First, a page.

Although all this is a throwaway experience designed to tell a kid he was going on holiday, I still think about it when I’m trying to design the experiences within a project. The ideas of building anticipation, over-delivering to delight those using what you design, and the value of playful interactions – especially with simple, meaningful touchpoints – are all lodged in my head. This all came flooding back to me at Social Innovation Camp when our group’s project sent a dozen text messages to people across the room, showing the core capability of the concept in a way that rippled round the audience with a buzz of chatter, smiles and excitement. I found myself grinning like an idiot.

I don’t know the thought process my dad went through when he came up with his ten buck idea, but regardless – what he did was about shaping an emotional response, and coming up with a way of making someone who was feeling miserable feel incredibly happy. He absolutely nailed it, and I think that’s a great bit of design.

(Image courtesy of Kurtixo)

Taking the Mickey

Anyone who knows me will tell you I’m a big kid at times. I make no apologies for this – I like having fun, and I think finding enjoyment in everything is an important part of being a designer too, especially in consideration of services and experience when good design should deliver an engaging, and ultimately entertaining solution.

I’m recently back from a family holiday to Walt Disney World in Florida, where my inner child is allowed to run rampant, and the rest of me can switch off, relax, and not think about work. Except, it’s hard to forget about design in a place like WDW, surrounded by the work of a company who essentially wrote the book on experience design. Determined to have my time off, I put my mind to remembering the things that struck me as being the best examples of their creativity in design, and partook in a selection of rollercoasters and relaxation. So what caught my eye? Well, it’s not the brightly coloured fibreglass, or even the main mouse himself, but a couple of things that many people will use, but not give much consideration to the thinking in their creation.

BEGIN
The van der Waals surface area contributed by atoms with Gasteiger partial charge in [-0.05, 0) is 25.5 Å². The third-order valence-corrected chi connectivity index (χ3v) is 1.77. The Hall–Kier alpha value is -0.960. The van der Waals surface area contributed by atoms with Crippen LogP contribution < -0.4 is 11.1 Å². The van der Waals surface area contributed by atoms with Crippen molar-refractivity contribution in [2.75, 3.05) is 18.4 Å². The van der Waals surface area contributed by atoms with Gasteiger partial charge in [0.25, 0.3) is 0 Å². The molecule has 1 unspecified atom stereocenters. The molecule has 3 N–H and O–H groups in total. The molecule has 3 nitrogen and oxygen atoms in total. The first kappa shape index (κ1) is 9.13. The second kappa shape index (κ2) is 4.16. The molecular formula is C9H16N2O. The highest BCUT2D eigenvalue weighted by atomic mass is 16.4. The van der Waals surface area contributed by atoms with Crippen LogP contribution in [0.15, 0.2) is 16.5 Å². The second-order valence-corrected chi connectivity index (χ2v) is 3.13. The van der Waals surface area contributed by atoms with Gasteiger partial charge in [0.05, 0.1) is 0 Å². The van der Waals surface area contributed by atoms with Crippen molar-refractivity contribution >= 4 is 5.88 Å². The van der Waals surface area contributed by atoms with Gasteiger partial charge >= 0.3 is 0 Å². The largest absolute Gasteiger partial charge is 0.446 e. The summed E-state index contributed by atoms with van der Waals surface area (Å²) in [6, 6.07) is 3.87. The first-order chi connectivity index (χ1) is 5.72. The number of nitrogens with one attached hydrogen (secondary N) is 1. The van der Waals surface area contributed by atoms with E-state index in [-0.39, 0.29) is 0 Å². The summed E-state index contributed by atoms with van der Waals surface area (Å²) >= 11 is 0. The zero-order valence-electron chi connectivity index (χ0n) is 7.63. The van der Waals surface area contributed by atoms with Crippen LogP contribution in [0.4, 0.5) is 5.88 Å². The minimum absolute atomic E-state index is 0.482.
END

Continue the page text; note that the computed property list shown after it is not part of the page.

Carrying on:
Losing the line


Queuing is boring, and everyone hates it. You can dress it up all you want, making the places where you have to stand look stunning, even drenching them with information, narrative or spectacle, but at the end of the day, you’re still just standing around, waiting for the thing that you came to do, regardless of whether you’re at the bank, or waiting for a rollercoaster.

To solve this friction point, or at least reduce its impact on user experience, Disney implemented a system called FastPass at their parks, which allows the user to pick up a free ‘queue-skip’ ticket instead of actually lining up for the ride. The guest is invited to return later in the day, within an hour-long designated period, where they will join a substantially reduced queue line, and usually only have to wait a few minutes to get on the ride. Of course, the user is limited to one FastPass at a time, and there are a limited number given out per time slot, and therfore, per day, meaning they do run out.

Other parks have implemented similar systems, although in a different manner – Universal’s Express Ticket costs money, and only allows one entry on each ride per day (and currently excludes their newest attraction), and their hotel guests receive unlimited front-of-line access, while Sea World’s pass costs $20 for unlimited use. Disney’s FastPass, however, is a free system – which makes you wonder why the other two charge. This creates an interesting situation – there are different hierarchies of guest at these Orlando parks, whereas at WDW, by and large, everyone is equal.